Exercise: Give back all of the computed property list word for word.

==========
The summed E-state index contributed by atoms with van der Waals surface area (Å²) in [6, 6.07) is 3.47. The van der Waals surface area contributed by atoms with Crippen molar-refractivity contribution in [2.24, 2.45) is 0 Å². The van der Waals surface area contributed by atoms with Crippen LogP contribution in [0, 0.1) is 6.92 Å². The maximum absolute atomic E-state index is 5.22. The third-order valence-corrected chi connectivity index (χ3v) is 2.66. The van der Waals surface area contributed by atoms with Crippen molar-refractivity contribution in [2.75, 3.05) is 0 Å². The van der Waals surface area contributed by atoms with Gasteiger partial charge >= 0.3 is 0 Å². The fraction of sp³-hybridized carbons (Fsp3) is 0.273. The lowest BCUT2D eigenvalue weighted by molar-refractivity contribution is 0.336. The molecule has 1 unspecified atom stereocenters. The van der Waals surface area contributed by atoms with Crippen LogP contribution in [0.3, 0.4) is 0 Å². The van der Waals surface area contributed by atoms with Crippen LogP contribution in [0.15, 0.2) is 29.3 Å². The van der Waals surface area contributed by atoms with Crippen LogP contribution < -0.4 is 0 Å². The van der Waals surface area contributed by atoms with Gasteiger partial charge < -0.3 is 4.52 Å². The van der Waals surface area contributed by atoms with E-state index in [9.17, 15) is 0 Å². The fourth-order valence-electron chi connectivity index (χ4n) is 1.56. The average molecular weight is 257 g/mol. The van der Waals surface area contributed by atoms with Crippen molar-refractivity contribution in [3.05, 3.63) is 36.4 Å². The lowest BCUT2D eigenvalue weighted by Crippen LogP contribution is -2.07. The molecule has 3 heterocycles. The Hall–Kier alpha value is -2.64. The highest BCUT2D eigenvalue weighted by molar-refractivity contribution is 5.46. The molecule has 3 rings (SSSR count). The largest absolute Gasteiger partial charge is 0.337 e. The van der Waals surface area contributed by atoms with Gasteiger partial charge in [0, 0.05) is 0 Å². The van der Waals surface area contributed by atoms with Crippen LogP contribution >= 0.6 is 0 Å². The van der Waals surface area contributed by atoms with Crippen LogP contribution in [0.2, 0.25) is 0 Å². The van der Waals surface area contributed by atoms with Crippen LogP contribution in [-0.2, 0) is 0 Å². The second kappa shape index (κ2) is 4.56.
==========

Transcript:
The summed E-state index contributed by atoms with van der Waals surface area (Å²) in [6, 6.07) is 3.47. The van der Waals surface area contributed by atoms with Crippen molar-refractivity contribution in [2.24, 2.45) is 0 Å². The van der Waals surface area contributed by atoms with Crippen LogP contribution in [0, 0.1) is 6.92 Å². The maximum absolute atomic E-state index is 5.22. The third-order valence-corrected chi connectivity index (χ3v) is 2.66. The van der Waals surface area contributed by atoms with Crippen molar-refractivity contribution in [2.75, 3.05) is 0 Å². The van der Waals surface area contributed by atoms with Gasteiger partial charge >= 0.3 is 0 Å². The fraction of sp³-hybridized carbons (Fsp3) is 0.273. The lowest BCUT2D eigenvalue weighted by molar-refractivity contribution is 0.336. The molecule has 1 unspecified atom stereocenters. The van der Waals surface area contributed by atoms with Crippen LogP contribution in [0.3, 0.4) is 0 Å². The van der Waals surface area contributed by atoms with Crippen LogP contribution in [0.15, 0.2) is 29.3 Å². The van der Waals surface area contributed by atoms with Crippen LogP contribution < -0.4 is 0 Å². The van der Waals surface area contributed by atoms with Gasteiger partial charge < -0.3 is 4.52 Å². The van der Waals surface area contributed by atoms with E-state index in [9.17, 15) is 0 Å². The fourth-order valence-electron chi connectivity index (χ4n) is 1.56. The average molecular weight is 257 g/mol. The van der Waals surface area contributed by atoms with Crippen molar-refractivity contribution in [3.05, 3.63) is 36.4 Å². The lowest BCUT2D eigenvalue weighted by Crippen LogP contribution is -2.07. The molecule has 3 heterocycles. The Hall–Kier alpha value is -2.64. The highest BCUT2D eigenvalue weighted by molar-refractivity contribution is 5.46. The molecule has 3 rings (SSSR count). The largest absolute Gasteiger partial charge is 0.337 e. The van der Waals surface area contributed by atoms with Gasteiger partial charge in [0, 0.05) is 0 Å². The van der Waals surface area contributed by atoms with Crippen LogP contribution >= 0.6 is 0 Å². The van der Waals surface area contributed by atoms with Crippen LogP contribution in [0.2, 0.25) is 0 Å². The van der Waals surface area contributed by atoms with Crippen LogP contribution in [-0.2, 0) is 0 Å². The second kappa shape index (κ2) is 4.56.